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Recommending news stories to users, based on their preferences, has long been a favourite domain for recommender systems research. In this paper, we describe a novel approach to news recommendation that harnesses real-time micro-blogging activity, from a service such as Twitter, as the basis for promoting news stories from a user's favourite RSS feeds. A(More)
For the first year of the TREC Microblog Track the CLARITY group concentrated on a number of areas, investigating the underlying term weighting scheme for ranking tweets, incorporating query expansion to introduce new terms into the query, as well as introducing an element of temporal re-weighting based on the temporal distribution of assumed relevant(More)
User-generated content has dominated the web's recent growth and today the so-called real-time web provides us with unprecedented access to the real-time opinions, views, and ratings of millions of users. For example, Twitter's 200m+ users are generating in the region of 1000+ tweets per second. In this work, we propose that this data can be harnessed as a(More)
In this work we propose that the high volumes of data on real-time networks like Twitter can be harnessed as a useful source of recommendation knowledge. We describe <i>Buzzer</i>, a news recommendation system that is capable of adapting to the conversations that are taking place on Twitter. Buzzer uses a content-based approach to ranking RSS news stories(More)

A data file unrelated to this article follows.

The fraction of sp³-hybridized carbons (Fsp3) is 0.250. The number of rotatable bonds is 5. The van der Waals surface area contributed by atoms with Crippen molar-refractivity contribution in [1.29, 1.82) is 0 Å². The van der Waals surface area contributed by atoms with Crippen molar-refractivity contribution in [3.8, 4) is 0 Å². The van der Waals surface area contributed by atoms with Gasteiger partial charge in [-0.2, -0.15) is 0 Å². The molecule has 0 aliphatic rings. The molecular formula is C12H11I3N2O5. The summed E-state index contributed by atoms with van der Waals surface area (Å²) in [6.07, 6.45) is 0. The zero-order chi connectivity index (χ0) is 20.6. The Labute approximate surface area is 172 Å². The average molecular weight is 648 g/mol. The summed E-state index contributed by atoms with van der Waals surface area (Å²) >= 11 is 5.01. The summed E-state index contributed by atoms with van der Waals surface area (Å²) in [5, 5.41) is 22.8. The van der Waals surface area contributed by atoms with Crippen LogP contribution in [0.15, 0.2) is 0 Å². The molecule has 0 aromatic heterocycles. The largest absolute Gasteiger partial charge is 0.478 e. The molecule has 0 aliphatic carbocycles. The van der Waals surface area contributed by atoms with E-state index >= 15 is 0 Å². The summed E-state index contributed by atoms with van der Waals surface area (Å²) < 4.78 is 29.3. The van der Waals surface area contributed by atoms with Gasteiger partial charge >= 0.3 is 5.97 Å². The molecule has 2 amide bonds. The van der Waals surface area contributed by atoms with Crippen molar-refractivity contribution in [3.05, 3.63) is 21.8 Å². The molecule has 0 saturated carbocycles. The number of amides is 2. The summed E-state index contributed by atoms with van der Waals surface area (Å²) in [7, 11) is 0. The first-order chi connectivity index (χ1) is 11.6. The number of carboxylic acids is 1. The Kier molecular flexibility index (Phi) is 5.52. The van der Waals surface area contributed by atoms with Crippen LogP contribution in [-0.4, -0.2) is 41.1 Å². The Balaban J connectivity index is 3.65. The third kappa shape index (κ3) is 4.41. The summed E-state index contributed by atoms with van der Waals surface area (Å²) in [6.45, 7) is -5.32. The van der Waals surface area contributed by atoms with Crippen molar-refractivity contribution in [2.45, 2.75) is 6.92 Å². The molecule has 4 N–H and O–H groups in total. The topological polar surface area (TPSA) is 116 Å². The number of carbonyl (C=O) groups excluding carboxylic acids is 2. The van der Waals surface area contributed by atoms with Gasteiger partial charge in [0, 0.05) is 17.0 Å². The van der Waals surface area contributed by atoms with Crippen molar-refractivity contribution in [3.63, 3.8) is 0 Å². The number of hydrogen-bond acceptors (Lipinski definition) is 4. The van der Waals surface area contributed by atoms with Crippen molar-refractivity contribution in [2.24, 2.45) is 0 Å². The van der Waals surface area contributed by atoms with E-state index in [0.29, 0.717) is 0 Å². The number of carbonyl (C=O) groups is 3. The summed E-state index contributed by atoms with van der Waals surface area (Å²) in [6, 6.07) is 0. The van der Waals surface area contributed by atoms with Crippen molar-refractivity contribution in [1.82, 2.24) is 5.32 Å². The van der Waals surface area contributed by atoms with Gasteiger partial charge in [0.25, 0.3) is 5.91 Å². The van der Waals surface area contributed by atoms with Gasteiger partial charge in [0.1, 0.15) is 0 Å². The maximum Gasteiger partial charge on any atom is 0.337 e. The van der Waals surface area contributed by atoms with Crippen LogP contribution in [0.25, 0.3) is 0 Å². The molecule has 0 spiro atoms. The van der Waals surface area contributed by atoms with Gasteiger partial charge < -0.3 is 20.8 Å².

The significant growth of media and user-generated content online has allowed for the widespread adoption of recommender systems due to their proven ability to reduce the workload of a user and per-sonalise content. In this paper, we describe our prototype system called Buzzer, which harnesses real-time micro-blogging activity, such as Twit-ter, as the(More)
Our research involves developing technology and techniques that apply the vast sea of real-time web data to interesting problems and topics. In this demo, we will present the on- going development of a novel real-time search and discovery service named Yokie (http://yok.ie, early technology description originally published in [1]). Yokie uses the large(More)
The use of effective term frequency weighting and document length normalisation strategies have been shown over a number of decades to have a significant positive effect for document retrieval. When dealing with much shorter documents, such as those obtained from mi-croblogs, it would seem intuitive that these would have less benefit. In this paper we(More)
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